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GOP registration dips below 30 percent
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SACRAMENTO  (AP) — California has reached an all-time high of 18.2 million registered voters, while the number of registered Republicans has fallen below 30 percent, signaling a worrisome decline for the state's minority party, officials said Friday.

In its final update before Tuesday's general election, the secretary of state's office said the number of registered voters has increased by 950,000 since the 2008 presidential contest. Officials attribute that surge in part to the state's new online registration system, which helped many young, Democratic-leaning Californians sign up to vote this fall.

That system was seen as a threat to the California Republican Party, which has struggled to retain members, let alone add them. The secretary of state announced that Republicans now make up 29.3 percent of the state's electorate, compared with 31.4 percent in 2008.

This appears to be the lowest ebb for the party since records have been available.

The GOP now has about 1.5 million more voters in the state than those registered as having no party preference, previously called decline-to-state voters. Independent voters account for 21 percent of the electorate.

Democrats make up 43.7 percent of voters, a slight decline from four years ago. The raw number of registered Democrats has been climbing, while the number as well as percentage of Republicans has fallen.

California Republican Party Chairman Tom Del Beccaro questioned the gains Democrats made this election cycle. Republicans opposed the push to online voter registration because "we didn't feel there was enough study or safeguards reviewed," he said.

"We're going to have to see whether those are valid registrations or actual voters," he added.

State Sen. Leland Yee, who wrote the law creating online registration, said the uptick in registration is a "game changer." The San Francisco Democrat contrasted California with more conservative states that have pushed for strict voter identification laws.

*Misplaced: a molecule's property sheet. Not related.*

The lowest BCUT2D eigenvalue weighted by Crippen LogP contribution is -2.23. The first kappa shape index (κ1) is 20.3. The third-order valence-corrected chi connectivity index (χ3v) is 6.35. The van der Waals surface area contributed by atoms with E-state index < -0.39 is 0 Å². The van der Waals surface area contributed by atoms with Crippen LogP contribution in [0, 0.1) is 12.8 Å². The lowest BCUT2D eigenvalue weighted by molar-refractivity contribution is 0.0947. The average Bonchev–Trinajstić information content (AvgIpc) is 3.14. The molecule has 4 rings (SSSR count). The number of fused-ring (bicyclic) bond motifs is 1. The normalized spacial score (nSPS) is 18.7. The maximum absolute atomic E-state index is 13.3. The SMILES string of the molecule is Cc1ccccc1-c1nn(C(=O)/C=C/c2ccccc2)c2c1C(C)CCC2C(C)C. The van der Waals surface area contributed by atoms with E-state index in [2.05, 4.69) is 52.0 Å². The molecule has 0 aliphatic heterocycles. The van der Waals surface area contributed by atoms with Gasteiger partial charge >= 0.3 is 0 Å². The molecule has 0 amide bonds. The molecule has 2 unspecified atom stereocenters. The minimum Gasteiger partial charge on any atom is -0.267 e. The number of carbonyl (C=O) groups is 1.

"While other states are looking at suppressing voter participation, California is doing the opposite," Yee said. "We have continued to be careful about voter fraud, but we don't let it hinder us in encouraging voter participation."

More than 1 million people used the registration site, which went live in September. More than 60 percent of users were younger than 35, according to an analysis by Political Data Inc.

Nearly half of registrants signed up as Democrats and just one-fifth as Republicans, the analysis found.

Del Beccaro said migration patterns explain part of the decline of the GOP in the state, noting the number of Californians who have left during the past decade.

"A lot of those are Republican voters, and it's making it doubly difficult for us to retain above the 30 percent level," he said.

Del Beccaro cited research by the Pacific Research Institute that found 4.4 million people left California, compared with 3.5 million who migrated into the state between 1992 and 2008.

California Democratic Party spokesman Tenoch Flores called the migration theory creative but said GOP policies, including stances on immigration reform and gay marriage, are to blame for the party's decline in California.

John Burton, chairman of the California Democratic Party, called the numbers "an indication of how totally out-of-touch the Republican Party is with voters in California, and how intelligent Californians are compared with some of the rest of the country."

The total number of people registered to vote in California is roughly equivalent to the total population of Florida.

Democrats now hold every statewide office, from the governor to state insurance commissioner, and have sizable majorities in both houses of the Legislature and in California's congressional delegation.

While the overall number of registered voters reached a new high this year, fewer individuals signed up to vote than in 2008, when 1.2 million people registered in the two months ahead of the presidential election.

The percentage of registered voters held steady at about 77 percent. Secretary of State Debra Bowen said this underscores the fact that too many people are still sitting out elections.

The late surge in Democratic and independent voters could aid Gov. Jerry Brown's Proposition 30 on the Nov. ballot, which would help close the state budget deficit by temporarily raising the state sales tax and income taxes on those making more than $250,000. Young voters are more likely to support it in part because it would temporarily halt college tuition hikes.

Eventually, the shifting partisan landscape could help Democrats win supermajorities in the Senate and Assembly, where a two-thirds vote threshold is needed to pass tax increases.